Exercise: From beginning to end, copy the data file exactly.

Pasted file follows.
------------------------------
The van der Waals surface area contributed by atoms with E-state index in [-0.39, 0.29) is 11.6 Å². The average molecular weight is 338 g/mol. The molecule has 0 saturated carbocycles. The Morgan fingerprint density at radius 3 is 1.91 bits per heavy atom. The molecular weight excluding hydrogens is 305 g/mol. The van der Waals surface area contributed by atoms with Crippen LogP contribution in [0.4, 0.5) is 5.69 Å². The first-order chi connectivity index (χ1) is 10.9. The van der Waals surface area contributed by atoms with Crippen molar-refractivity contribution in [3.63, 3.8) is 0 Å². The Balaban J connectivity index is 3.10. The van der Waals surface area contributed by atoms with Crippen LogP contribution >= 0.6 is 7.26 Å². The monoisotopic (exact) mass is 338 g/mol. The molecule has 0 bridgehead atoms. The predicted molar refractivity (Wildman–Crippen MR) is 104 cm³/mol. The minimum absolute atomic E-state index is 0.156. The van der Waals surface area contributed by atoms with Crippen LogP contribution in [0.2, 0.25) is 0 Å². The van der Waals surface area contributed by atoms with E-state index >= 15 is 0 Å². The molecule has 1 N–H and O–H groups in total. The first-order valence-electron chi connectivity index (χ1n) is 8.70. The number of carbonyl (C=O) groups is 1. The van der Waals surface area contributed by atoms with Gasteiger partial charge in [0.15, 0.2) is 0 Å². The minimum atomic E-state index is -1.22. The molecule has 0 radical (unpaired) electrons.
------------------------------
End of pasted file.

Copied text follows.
The van der Waals surface area contributed by atoms with E-state index in [-0.39, 0.29) is 11.6 Å². The average molecular weight is 338 g/mol. The molecule has 0 saturated carbocycles. The Morgan fingerprint density at radius 3 is 1.91 bits per heavy atom. The molecular weight excluding hydrogens is 305 g/mol. The van der Waals surface area contributed by atoms with Crippen LogP contribution in [0.4, 0.5) is 5.69 Å². The first-order chi connectivity index (χ1) is 10.9. The van der Waals surface area contributed by atoms with Crippen molar-refractivity contribution in [3.63, 3.8) is 0 Å². The Balaban J connectivity index is 3.10. The van der Waals surface area contributed by atoms with Crippen LogP contribution >= 0.6 is 7.26 Å². The monoisotopic (exact) mass is 338 g/mol. The molecule has 0 bridgehead atoms. The predicted molar refractivity (Wildman–Crippen MR) is 104 cm³/mol. The minimum absolute atomic E-state index is 0.156. The van der Waals surface area contributed by atoms with Crippen LogP contribution in [0.2, 0.25) is 0 Å². The van der Waals surface area contributed by atoms with E-state index >= 15 is 0 Å². The molecule has 1 N–H and O–H groups in total. The first-order valence-electron chi connectivity index (χ1n) is 8.70. The number of carbonyl (C=O) groups is 1. The van der Waals surface area contributed by atoms with Gasteiger partial charge in [0.15, 0.2) is 0 Å². The minimum atomic E-state index is -1.22. The molecule has 0 radical (unpaired) electrons.